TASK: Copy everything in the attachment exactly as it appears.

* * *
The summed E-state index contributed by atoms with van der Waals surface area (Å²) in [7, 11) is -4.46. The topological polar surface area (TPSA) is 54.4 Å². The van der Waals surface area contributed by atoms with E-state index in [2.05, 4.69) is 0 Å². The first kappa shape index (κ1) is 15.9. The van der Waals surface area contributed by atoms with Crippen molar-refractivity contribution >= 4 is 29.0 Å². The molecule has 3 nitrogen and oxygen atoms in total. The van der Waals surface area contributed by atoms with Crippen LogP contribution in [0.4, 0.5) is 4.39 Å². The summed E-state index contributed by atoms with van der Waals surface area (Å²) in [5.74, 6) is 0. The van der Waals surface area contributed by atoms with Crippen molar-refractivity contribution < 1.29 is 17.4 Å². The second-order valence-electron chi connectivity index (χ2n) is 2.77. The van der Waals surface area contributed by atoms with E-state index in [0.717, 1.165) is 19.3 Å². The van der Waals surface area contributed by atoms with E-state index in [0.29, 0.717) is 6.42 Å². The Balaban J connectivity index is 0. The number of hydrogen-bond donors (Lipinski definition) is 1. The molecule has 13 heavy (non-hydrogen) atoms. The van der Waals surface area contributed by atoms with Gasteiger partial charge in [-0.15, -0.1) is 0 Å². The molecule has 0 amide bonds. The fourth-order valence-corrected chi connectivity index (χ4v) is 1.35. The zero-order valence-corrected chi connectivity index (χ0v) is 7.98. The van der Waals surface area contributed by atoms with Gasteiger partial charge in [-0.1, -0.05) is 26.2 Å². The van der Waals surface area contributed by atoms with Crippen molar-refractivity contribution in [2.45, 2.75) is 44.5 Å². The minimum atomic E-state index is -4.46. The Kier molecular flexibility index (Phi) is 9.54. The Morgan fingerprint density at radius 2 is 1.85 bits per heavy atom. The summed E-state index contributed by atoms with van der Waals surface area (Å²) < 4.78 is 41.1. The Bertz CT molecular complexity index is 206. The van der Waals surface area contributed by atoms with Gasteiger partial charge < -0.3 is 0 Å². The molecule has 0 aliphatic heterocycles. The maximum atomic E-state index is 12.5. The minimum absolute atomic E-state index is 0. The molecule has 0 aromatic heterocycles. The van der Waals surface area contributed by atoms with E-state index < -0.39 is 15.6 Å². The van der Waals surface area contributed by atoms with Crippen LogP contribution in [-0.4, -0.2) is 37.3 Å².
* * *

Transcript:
The summed E-state index contributed by atoms with van der Waals surface area (Å²) in [7, 11) is -4.46. The topological polar surface area (TPSA) is 54.4 Å². The van der Waals surface area contributed by atoms with E-state index in [2.05, 4.69) is 0 Å². The first kappa shape index (κ1) is 15.9. The van der Waals surface area contributed by atoms with Crippen molar-refractivity contribution >= 4 is 29.0 Å². The molecule has 3 nitrogen and oxygen atoms in total. The van der Waals surface area contributed by atoms with Crippen LogP contribution in [0.4, 0.5) is 4.39 Å². The summed E-state index contributed by atoms with van der Waals surface area (Å²) in [5.74, 6) is 0. The van der Waals surface area contributed by atoms with Crippen molar-refractivity contribution < 1.29 is 17.4 Å². The second-order valence-electron chi connectivity index (χ2n) is 2.77. The van der Waals surface area contributed by atoms with E-state index in [0.717, 1.165) is 19.3 Å². The van der Waals surface area contributed by atoms with E-state index in [0.29, 0.717) is 6.42 Å². The Balaban J connectivity index is 0. The number of hydrogen-bond donors (Lipinski definition) is 1. The molecule has 13 heavy (non-hydrogen) atoms. The van der Waals surface area contributed by atoms with Gasteiger partial charge in [-0.15, -0.1) is 0 Å². The molecule has 0 amide bonds. The fourth-order valence-corrected chi connectivity index (χ4v) is 1.35. The zero-order valence-corrected chi connectivity index (χ0v) is 7.98. The van der Waals surface area contributed by atoms with Gasteiger partial charge in [-0.1, -0.05) is 26.2 Å². The van der Waals surface area contributed by atoms with Crippen molar-refractivity contribution in [2.45, 2.75) is 44.5 Å². The minimum atomic E-state index is -4.46. The Kier molecular flexibility index (Phi) is 9.54. The Morgan fingerprint density at radius 2 is 1.85 bits per heavy atom. The summed E-state index contributed by atoms with van der Waals surface area (Å²) < 4.78 is 41.1. The Bertz CT molecular complexity index is 206. The van der Waals surface area contributed by atoms with Gasteiger partial charge < -0.3 is 0 Å². The molecule has 0 aliphatic heterocycles. The maximum atomic E-state index is 12.5. The minimum absolute atomic E-state index is 0. The molecule has 0 aromatic heterocycles. The van der Waals surface area contributed by atoms with E-state index < -0.39 is 15.6 Å². The van der Waals surface area contributed by atoms with Crippen LogP contribution in [-0.4, -0.2) is 37.3 Å².